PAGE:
Now he’s back to this place. Watching his diet, ramping up the workouts from weekly to every waking moment.

He also mentions something that I hadn’t considered. There are a lot of people out there who do have setbacks that aren’t able to relive those good ol’ days. The calendar on their special moments have long since expired.

He’s a four-time champion, reaching the apex of the sport through three weight divisions. He’s as decorated as they come. Getting a shot to walk back into the ring and leave on his terms doesn’t escape him.

“I mean, I've done it all, really,” he said. “And so getting this opportunity at age 36, four years later, to be stepping back on a Pay-Per-View main card. I mean well, I mean, this is, this is life fulfilling. This is, I'm living a dream right now.”

His previous bouts carried with them additional weight. It wasn’t the gloves or the extra mileage of training camps, but the pressure that comes from fighting for others. Whether it be to lengthen his career, put a cap on his legacy, or just put food on the table, every fight before had an extra dimension of pressure.

He’s adamant that the pressure is off on Sunday. He is fighting for himself. However, he is quick to point out that this dream he is living is significant beyond his immediate circle.

“I'm living someone else's dream,” he points out. “And that's why I'm taking full advantage of it. Because how many people would not love to be in my position right now? Thousands of people. Billions of people? And for me to not take it seriously, it's really it's disrespectful.”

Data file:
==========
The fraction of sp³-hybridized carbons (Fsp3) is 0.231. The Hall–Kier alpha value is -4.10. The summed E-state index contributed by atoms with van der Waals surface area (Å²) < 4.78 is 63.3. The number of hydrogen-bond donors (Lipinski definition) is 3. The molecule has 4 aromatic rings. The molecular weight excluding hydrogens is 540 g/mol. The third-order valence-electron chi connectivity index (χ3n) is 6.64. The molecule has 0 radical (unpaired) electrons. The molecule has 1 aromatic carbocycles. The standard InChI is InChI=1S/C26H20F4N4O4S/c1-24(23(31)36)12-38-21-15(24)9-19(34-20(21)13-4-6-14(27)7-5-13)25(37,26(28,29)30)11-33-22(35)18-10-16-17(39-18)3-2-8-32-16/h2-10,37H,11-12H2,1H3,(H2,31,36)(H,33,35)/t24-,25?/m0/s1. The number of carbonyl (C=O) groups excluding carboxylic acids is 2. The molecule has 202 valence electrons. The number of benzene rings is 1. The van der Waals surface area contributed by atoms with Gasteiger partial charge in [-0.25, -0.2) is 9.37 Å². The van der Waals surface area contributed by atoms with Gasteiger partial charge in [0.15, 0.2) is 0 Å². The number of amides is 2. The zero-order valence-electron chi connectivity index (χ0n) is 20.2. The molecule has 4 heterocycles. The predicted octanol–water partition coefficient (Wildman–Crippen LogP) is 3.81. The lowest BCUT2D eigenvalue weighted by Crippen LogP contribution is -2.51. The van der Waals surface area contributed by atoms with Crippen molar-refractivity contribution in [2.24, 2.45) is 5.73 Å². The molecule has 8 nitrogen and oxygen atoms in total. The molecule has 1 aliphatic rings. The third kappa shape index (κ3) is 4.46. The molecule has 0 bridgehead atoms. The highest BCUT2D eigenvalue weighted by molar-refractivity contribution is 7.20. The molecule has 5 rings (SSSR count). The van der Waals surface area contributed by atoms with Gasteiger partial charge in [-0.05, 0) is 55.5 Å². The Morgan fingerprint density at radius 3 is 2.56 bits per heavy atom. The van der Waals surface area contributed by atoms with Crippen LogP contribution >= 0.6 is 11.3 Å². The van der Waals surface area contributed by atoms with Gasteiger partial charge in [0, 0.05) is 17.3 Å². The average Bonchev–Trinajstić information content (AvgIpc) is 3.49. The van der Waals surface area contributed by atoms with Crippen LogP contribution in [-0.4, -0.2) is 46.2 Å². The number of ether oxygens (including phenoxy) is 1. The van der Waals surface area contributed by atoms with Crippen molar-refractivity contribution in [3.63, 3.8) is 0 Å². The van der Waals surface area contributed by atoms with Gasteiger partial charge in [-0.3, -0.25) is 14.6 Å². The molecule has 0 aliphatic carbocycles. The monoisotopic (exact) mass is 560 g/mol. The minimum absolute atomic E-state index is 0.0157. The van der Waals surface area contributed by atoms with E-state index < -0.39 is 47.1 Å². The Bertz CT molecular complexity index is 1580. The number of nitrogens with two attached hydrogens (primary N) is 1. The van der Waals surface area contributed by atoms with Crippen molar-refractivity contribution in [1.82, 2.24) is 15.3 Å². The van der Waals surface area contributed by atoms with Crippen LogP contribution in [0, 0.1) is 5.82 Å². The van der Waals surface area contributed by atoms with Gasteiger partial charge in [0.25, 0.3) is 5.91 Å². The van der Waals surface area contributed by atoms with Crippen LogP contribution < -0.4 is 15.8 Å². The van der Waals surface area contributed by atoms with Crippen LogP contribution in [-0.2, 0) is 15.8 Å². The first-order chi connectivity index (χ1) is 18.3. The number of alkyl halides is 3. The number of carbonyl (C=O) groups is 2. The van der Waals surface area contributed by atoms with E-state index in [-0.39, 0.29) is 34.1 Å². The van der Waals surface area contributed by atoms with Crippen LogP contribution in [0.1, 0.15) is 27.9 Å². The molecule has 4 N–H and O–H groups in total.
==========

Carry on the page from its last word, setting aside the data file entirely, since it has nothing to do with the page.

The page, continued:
He knows there are other boxers, other people in myriad professions. Countless individuals are never granted an opportunity to go back and relive their passion.

Enjoying the Moment

This weekend Mares gets to do it again. Whether he leaves victorious or is delivered a loss, he is going into the endeavor with the ever-so-cool smile he flashes when he talks about the sport.

When it comes down to it, the dude just loves to box.

After four years away from competition, Mares sees things with stark clarity. “I'm just enjoying my moment. I'm enjoying my time. This could be my last fight. I'm seeing it like that. So why not make the best of it?”

At 36, it’s easy to say that Mares is going into his bout with Miguel Flores with the advantage of wisdom. But wisdom doesn’t have to be weighted with any amount of gravity. Sometimes it’s the realization after years in the ring that this entire pugilistic enterprise can be enjoyable.

Mares is determined to remind people that he is “a bad mother f***er” in the ring. Make no mistake that his levity isn’t nonchalance. His cool demeanor doesn’t come without a charge. I submit that a boxer who moves with such agility can be even more dangerous to his opponent.

“Why am I going to pressure myself to please the people that are wanting me to lose, win, whatever it is? No, I already did that. You know, I already fought for you people, for the fans, for even, for my wife, for my kids. I fought for you guys already my entire life. This is about me now. It's about just enjoying the moment. So when you put all that in perspective in your mind and just think that way, I mean, things just come out different.”

Mares isn’t the same boxer that he was when he last fought. He’s older. He’s wiser. He has the boxing analyst’s pedigree of studying the sport. He also has something that is often missing in this sport. That's perspective.

“You know, the way you speak in your mindset, the way even work is not even work anymore,” he continued. "It's light, you know, it's enjoyable.”